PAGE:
Less than $2M

$1M – $100M

$50M and higher

Type of Business

Mostly Retail

Distributors, Manufacturers, Healthcare, Technology, Large retail, B2B companies

Public or large private companies

Typical Representation

Seller & Buyer (DUAL AGENT)

Either Buyer Or Seller

Either Buyer Or Seller

Typical # Of Employees

Less than 10

Tens or Hundreds

Any size

Typical Acquirers

Individuals

Corporations, PEGs

Public Companies or Large PEGs

Typical Sale Type

Asset

Asset or Stock

Stock or Mixed

Business Valuation

Street Multiple / Rules of Thumb

Strategic Value, DCF

Strategic Value, DCF

Transaction  Complexity

Simple

Complex

Very Complex

Size of contracts

A few pages

Tens of pages

Hundreds of pages

Typical Fee Structure

10-12%

Double Lehman / Negotiated

Negotiated

Upfront Fees

No

Maybe

Yes

Typical Multiples

2-3x DCF

3-7x EBITDA

P/E>10

The deciding factor in selecting the right intermediary is type of business you have. For small companies with revenues under $1 million and for large companies with revenues over $100 million, the choices are obvious.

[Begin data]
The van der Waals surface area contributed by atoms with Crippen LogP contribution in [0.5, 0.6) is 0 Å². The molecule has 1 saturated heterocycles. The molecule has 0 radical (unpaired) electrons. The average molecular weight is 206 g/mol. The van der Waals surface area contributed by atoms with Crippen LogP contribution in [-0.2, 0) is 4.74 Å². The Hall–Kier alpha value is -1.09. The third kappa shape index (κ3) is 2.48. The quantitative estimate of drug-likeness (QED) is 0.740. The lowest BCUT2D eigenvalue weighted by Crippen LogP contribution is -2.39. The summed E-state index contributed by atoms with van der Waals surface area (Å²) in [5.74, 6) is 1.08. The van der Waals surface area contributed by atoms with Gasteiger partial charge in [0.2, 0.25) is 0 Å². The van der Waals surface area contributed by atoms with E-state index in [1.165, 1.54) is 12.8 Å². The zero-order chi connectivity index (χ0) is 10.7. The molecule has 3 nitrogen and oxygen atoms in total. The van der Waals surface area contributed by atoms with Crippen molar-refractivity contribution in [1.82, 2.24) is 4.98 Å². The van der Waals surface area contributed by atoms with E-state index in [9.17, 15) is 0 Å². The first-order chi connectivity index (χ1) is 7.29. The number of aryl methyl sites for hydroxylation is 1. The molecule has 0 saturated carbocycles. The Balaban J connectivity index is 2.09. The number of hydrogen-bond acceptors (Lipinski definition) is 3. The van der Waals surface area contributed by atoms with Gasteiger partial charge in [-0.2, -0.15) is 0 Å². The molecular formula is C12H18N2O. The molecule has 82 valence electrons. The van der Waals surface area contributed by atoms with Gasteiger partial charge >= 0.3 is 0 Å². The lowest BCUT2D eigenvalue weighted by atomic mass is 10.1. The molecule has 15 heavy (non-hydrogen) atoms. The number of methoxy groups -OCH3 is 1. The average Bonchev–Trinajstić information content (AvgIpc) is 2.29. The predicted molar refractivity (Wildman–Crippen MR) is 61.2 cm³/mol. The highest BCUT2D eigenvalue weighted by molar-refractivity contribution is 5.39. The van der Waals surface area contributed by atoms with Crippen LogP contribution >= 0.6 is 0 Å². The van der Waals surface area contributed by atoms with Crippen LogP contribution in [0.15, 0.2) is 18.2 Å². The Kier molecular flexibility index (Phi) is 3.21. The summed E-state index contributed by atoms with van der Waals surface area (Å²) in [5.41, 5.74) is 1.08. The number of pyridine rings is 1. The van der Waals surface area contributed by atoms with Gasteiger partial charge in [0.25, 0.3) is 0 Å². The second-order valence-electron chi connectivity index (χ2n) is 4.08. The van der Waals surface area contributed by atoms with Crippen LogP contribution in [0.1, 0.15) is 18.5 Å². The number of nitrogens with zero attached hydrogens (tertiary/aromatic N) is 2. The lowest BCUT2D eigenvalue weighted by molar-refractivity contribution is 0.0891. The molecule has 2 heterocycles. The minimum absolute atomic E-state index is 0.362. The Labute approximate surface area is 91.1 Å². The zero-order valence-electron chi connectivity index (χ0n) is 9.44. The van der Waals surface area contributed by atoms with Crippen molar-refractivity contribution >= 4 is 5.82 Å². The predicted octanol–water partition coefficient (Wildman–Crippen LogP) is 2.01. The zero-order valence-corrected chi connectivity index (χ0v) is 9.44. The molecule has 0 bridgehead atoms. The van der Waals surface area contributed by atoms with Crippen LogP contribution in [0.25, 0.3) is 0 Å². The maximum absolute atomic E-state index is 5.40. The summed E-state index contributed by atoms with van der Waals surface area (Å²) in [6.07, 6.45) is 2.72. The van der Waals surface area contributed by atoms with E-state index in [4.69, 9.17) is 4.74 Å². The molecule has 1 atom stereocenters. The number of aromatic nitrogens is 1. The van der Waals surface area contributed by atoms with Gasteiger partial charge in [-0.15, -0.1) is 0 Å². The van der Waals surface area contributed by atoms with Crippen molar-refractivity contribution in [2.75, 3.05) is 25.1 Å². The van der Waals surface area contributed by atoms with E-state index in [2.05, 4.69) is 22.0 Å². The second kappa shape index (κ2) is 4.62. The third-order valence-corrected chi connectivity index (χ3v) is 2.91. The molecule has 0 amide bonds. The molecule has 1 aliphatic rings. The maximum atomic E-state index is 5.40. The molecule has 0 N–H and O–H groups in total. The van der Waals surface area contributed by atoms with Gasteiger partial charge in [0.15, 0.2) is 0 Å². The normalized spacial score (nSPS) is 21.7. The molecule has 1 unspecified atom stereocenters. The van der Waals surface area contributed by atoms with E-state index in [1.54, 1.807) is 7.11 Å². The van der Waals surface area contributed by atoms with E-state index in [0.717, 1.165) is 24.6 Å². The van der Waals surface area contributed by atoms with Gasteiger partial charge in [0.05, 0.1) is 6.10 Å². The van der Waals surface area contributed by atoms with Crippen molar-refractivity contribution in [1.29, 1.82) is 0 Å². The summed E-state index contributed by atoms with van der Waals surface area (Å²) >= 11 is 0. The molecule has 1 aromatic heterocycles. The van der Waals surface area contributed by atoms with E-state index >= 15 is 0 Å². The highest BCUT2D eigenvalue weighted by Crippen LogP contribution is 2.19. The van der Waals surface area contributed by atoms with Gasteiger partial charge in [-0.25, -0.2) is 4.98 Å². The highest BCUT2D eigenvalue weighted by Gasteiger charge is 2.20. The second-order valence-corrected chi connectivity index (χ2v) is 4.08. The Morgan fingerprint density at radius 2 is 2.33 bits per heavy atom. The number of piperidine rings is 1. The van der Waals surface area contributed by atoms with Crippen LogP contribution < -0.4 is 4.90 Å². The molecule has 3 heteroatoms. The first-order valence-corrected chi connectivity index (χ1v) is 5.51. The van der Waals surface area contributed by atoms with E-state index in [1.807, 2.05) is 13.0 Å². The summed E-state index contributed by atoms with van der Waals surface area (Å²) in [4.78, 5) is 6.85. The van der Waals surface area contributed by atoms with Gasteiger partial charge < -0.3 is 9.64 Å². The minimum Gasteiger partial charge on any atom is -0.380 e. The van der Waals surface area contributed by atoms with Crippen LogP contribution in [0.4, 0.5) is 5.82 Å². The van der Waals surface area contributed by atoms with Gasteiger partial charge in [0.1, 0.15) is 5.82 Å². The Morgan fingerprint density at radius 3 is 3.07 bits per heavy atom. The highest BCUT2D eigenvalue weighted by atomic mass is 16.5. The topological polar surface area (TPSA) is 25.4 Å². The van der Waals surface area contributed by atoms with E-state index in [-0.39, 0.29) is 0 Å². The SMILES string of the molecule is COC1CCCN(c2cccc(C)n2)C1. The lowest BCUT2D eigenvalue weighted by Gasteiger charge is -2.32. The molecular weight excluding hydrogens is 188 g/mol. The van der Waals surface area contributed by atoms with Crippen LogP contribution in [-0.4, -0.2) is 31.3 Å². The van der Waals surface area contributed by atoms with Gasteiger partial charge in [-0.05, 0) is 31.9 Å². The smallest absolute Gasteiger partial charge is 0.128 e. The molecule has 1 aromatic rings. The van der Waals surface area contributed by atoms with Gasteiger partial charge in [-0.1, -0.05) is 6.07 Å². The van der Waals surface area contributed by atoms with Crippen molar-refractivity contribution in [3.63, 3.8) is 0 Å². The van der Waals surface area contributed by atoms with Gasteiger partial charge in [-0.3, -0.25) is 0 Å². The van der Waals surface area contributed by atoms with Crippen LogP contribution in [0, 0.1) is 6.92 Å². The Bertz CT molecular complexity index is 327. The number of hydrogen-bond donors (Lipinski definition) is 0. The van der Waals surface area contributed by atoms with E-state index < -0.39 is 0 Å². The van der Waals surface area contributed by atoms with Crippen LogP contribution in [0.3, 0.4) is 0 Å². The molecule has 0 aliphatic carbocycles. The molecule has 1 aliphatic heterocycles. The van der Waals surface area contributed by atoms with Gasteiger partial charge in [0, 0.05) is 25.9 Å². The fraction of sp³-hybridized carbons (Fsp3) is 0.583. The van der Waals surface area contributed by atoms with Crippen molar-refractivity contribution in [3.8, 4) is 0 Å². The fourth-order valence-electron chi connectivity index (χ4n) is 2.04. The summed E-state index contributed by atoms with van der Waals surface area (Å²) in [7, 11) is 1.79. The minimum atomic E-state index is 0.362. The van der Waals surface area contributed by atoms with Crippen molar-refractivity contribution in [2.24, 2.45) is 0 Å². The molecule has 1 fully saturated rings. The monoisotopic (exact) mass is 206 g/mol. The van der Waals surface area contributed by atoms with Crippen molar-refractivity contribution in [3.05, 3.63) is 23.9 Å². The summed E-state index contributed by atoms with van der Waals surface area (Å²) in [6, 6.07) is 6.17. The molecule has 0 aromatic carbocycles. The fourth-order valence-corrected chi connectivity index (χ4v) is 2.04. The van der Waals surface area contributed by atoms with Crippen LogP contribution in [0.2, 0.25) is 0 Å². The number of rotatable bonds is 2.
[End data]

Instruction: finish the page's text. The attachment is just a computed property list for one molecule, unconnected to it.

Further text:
If your business is a small retail or service business and there is no strategic value in the business, any competent business broker may be able to get the job done. However, since there is a substantial  negotiating component in deals this size, your interests are likely to better served if you choose an intermediary to represent you exclusively (i.e. not a dual agent).

An M&A Advisor is the right choice if your business is larger, complex or has a high component of product or service specialization. A competent M&A Advisor can unlock the value in your business, represent you exclusively, and get your business the higher value it deserves. This is extremely important if your business has untapped strategic value or has intellectual property subject to a broad interpretation of value in the marketplace.